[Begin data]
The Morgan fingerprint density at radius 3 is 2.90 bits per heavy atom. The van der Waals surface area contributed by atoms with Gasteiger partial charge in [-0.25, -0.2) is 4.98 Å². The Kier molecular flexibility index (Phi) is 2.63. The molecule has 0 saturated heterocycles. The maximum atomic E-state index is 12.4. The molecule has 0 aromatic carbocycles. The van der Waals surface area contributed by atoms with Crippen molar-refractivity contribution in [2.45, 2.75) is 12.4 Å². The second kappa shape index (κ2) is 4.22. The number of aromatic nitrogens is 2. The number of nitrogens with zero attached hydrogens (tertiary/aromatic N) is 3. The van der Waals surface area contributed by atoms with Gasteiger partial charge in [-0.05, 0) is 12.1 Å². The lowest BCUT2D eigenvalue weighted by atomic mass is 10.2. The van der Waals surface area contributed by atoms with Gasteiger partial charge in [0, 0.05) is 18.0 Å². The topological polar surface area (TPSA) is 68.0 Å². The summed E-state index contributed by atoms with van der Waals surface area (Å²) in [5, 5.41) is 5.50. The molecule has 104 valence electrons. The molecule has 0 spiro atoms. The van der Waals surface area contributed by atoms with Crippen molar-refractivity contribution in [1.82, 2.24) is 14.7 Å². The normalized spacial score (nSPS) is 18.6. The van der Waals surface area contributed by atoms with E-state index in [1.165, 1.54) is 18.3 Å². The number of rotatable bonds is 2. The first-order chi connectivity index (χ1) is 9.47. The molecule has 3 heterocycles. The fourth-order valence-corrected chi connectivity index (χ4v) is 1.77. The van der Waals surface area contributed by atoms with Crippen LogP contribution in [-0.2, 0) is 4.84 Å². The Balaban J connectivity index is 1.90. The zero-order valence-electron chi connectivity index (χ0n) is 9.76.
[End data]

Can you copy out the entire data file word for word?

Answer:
The Morgan fingerprint density at radius 3 is 2.90 bits per heavy atom. The van der Waals surface area contributed by atoms with Gasteiger partial charge in [-0.25, -0.2) is 4.98 Å². The Kier molecular flexibility index (Phi) is 2.63. The molecule has 0 saturated heterocycles. The maximum atomic E-state index is 12.4. The molecule has 0 aromatic carbocycles. The van der Waals surface area contributed by atoms with Crippen molar-refractivity contribution in [2.45, 2.75) is 12.4 Å². The second kappa shape index (κ2) is 4.22. The number of aromatic nitrogens is 2. The number of nitrogens with zero attached hydrogens (tertiary/aromatic N) is 3. The van der Waals surface area contributed by atoms with Gasteiger partial charge in [-0.05, 0) is 12.1 Å². The lowest BCUT2D eigenvalue weighted by atomic mass is 10.2. The van der Waals surface area contributed by atoms with Gasteiger partial charge in [0, 0.05) is 18.0 Å². The topological polar surface area (TPSA) is 68.0 Å². The summed E-state index contributed by atoms with van der Waals surface area (Å²) in [5, 5.41) is 5.50. The molecule has 104 valence electrons. The molecule has 0 spiro atoms. The van der Waals surface area contributed by atoms with Crippen molar-refractivity contribution in [1.82, 2.24) is 14.7 Å². The normalized spacial score (nSPS) is 18.6. The van der Waals surface area contributed by atoms with E-state index in [1.165, 1.54) is 18.3 Å². The number of rotatable bonds is 2. The first-order chi connectivity index (χ1) is 9.47. The molecule has 3 heterocycles. The fourth-order valence-corrected chi connectivity index (χ4v) is 1.77. The van der Waals surface area contributed by atoms with Crippen LogP contribution in [-0.2, 0) is 4.84 Å². The Balaban J connectivity index is 1.90. The zero-order valence-electron chi connectivity index (χ0n) is 9.76.